Not-So-Green Jeans

Student’s research on denim uncovers issues for health and environment
Aashi Sethi holds a pair of blue jeans
Aashi Sethi became interested in researching the environmental impact of denim because her family runs a clothing-manufacturing plant in Nepal. Production stopped in March due to the pandemic.

While growing up in Nepal, Aashi Sethi would often visit her family’s garment-manufacturing factory.

“This is when I initially became interested about the environmental impacts of the clothing industry,” she said.

Her desire to learn more grew over the years and led to her senior honors final project, “Assessing the Environmental Impacts of Denim Production.”

Sethi, Class of 2020, decided to explore the denim industry to understand the resources used and pollution caused during each step of the manufacturing process for the popular and widely used fabric.

Her research included a literature review of projects, studies, and experiments. She learned about the production process from her clothing-manufacturer father, and she found real-life examples from a Levi-Strauss life-cycle assessment and the firm’s sustainability initiatives.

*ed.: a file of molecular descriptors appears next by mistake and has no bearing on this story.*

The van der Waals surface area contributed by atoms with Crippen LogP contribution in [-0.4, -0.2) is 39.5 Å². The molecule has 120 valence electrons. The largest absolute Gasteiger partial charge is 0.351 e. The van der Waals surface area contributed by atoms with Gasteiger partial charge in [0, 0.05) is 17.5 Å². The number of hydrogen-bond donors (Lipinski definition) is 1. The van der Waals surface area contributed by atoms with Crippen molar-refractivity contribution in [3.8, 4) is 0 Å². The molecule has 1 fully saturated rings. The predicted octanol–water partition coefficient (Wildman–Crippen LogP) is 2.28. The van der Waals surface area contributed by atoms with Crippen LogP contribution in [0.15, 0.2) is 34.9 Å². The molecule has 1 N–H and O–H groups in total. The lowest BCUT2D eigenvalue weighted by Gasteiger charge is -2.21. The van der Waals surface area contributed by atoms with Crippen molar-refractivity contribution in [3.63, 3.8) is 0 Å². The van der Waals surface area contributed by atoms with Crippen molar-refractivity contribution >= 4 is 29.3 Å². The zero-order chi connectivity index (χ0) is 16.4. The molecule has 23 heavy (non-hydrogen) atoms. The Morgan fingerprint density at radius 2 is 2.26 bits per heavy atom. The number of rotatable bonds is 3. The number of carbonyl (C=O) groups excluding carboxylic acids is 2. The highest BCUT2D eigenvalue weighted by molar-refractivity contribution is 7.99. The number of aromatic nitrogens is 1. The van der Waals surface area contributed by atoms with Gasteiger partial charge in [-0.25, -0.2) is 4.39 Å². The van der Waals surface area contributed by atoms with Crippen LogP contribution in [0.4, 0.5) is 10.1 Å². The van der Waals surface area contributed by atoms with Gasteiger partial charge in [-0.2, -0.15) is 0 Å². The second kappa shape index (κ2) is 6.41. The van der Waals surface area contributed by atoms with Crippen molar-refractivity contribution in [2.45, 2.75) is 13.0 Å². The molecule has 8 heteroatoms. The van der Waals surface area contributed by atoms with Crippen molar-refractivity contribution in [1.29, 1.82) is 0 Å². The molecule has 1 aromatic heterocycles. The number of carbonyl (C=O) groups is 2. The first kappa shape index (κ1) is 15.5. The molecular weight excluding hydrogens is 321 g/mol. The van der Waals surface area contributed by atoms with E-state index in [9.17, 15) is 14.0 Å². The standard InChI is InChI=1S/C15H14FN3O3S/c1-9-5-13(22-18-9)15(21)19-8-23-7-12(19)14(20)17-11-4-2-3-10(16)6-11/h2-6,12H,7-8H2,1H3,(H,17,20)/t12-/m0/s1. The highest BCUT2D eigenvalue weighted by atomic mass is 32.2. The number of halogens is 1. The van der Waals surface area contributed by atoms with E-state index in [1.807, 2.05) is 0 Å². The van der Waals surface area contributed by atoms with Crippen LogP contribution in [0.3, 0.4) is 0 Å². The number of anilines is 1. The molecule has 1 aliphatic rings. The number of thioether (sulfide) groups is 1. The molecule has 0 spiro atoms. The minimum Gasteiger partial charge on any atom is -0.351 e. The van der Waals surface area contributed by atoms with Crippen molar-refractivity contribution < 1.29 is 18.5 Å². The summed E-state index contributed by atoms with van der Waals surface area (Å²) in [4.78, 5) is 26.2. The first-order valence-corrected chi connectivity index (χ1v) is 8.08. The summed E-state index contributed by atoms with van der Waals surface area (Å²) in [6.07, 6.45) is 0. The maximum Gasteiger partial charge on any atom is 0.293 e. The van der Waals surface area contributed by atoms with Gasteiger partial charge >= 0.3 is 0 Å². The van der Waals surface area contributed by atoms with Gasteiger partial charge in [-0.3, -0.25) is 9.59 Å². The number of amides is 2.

“I learned that most steps in the denim-production process have some kind of negative influence on either the environment or human health,” said Sethi, who majored in environmental science. “The most-polluting causes were identified as cotton cultivation and dyeing, or the coloration process.” 

Next steps

Her research led Sethi to recommend three steps to improve the negative environmental impacts of denim production:


Aashi Sethi
Aashi Sethi

  • Regulating how denim products are manufactured worldwide,
  • Bringing used materials back into the production cycle
  • Utilizing technological advancement with alternative dyes

“I tried to focus on supply-side accountability because of the importance that industries take charge in making eco-conscious decisions and ultimately reduce exploitation of natural systems,” she said.

Sethi believes that for sustainable manufacturing to be successful, everyone has to do their part.

“In order to make the production process greener, customers and manufacturers must both be held accountable,” she said.

Simple subject raises thorny issues

Patricia Hogan, director of the Center for Urban Ecology and Sustainability, saw the value in choosing an everyday item to make an environmental revelation.

“By taking an item that the everyday consumer understands—a pair of jeans—Aashi was able to demonstrate the inherent complexity of addressing environmental issues along a modern supply chain and how each step of a production process must be optimized to make an eco-friendly product,” said Hogan.

Sethi’s short-term goals are to work in the environmental science field and pursue a master’s degree. She eventually would like to share her knowledge of the environment and sustainable initiatives in South Asia.

“There is a lot of potential for change, and I want to create a safer and healthier living environment where I grew up,” she said.


Tony Ferullo
Office of Public Affairs

Greg Gatlin
Office of Public Affairs